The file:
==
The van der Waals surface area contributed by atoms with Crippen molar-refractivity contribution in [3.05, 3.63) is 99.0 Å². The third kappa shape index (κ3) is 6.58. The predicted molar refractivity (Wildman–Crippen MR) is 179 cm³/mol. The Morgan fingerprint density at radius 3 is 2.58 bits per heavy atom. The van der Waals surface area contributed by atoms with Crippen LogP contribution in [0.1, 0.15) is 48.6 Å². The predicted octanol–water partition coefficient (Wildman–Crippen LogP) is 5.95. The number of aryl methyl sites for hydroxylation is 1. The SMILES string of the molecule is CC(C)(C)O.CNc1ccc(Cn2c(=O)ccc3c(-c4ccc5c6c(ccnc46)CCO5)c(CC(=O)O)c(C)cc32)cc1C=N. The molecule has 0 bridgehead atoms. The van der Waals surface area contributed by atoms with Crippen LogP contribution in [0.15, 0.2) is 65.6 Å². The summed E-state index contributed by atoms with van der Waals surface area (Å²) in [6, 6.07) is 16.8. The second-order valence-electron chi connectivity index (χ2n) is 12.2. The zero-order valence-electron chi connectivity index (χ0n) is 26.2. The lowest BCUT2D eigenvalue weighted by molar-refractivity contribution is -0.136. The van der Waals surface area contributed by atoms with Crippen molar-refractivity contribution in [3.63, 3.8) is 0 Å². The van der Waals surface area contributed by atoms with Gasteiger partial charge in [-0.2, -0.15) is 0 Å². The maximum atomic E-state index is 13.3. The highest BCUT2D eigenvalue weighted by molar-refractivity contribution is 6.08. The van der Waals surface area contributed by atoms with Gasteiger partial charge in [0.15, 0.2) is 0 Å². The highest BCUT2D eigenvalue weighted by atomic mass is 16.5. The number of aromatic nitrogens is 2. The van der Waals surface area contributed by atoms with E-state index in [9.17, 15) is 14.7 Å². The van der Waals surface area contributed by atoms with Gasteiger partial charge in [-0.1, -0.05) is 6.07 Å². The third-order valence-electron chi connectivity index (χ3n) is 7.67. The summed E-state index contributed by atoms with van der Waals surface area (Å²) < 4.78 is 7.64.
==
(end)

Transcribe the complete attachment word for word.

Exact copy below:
The van der Waals surface area contributed by atoms with Crippen molar-refractivity contribution in [3.05, 3.63) is 99.0 Å². The third kappa shape index (κ3) is 6.58. The predicted molar refractivity (Wildman–Crippen MR) is 179 cm³/mol. The Morgan fingerprint density at radius 3 is 2.58 bits per heavy atom. The van der Waals surface area contributed by atoms with Crippen LogP contribution in [0.1, 0.15) is 48.6 Å². The predicted octanol–water partition coefficient (Wildman–Crippen LogP) is 5.95. The number of aryl methyl sites for hydroxylation is 1. The SMILES string of the molecule is CC(C)(C)O.CNc1ccc(Cn2c(=O)ccc3c(-c4ccc5c6c(ccnc46)CCO5)c(CC(=O)O)c(C)cc32)cc1C=N. The molecule has 0 bridgehead atoms. The van der Waals surface area contributed by atoms with Crippen LogP contribution in [0.15, 0.2) is 65.6 Å². The summed E-state index contributed by atoms with van der Waals surface area (Å²) in [6, 6.07) is 16.8. The second-order valence-electron chi connectivity index (χ2n) is 12.2. The zero-order valence-electron chi connectivity index (χ0n) is 26.2. The lowest BCUT2D eigenvalue weighted by molar-refractivity contribution is -0.136. The van der Waals surface area contributed by atoms with Crippen molar-refractivity contribution in [3.63, 3.8) is 0 Å². The van der Waals surface area contributed by atoms with Gasteiger partial charge in [-0.2, -0.15) is 0 Å². The maximum atomic E-state index is 13.3. The highest BCUT2D eigenvalue weighted by molar-refractivity contribution is 6.08. The van der Waals surface area contributed by atoms with Gasteiger partial charge in [0.15, 0.2) is 0 Å². The highest BCUT2D eigenvalue weighted by atomic mass is 16.5. The number of aromatic nitrogens is 2. The van der Waals surface area contributed by atoms with E-state index in [9.17, 15) is 14.7 Å². The van der Waals surface area contributed by atoms with Gasteiger partial charge in [-0.1, -0.05) is 6.07 Å². The third-order valence-electron chi connectivity index (χ3n) is 7.67. The summed E-state index contributed by atoms with van der Waals surface area (Å²) < 4.78 is 7.64.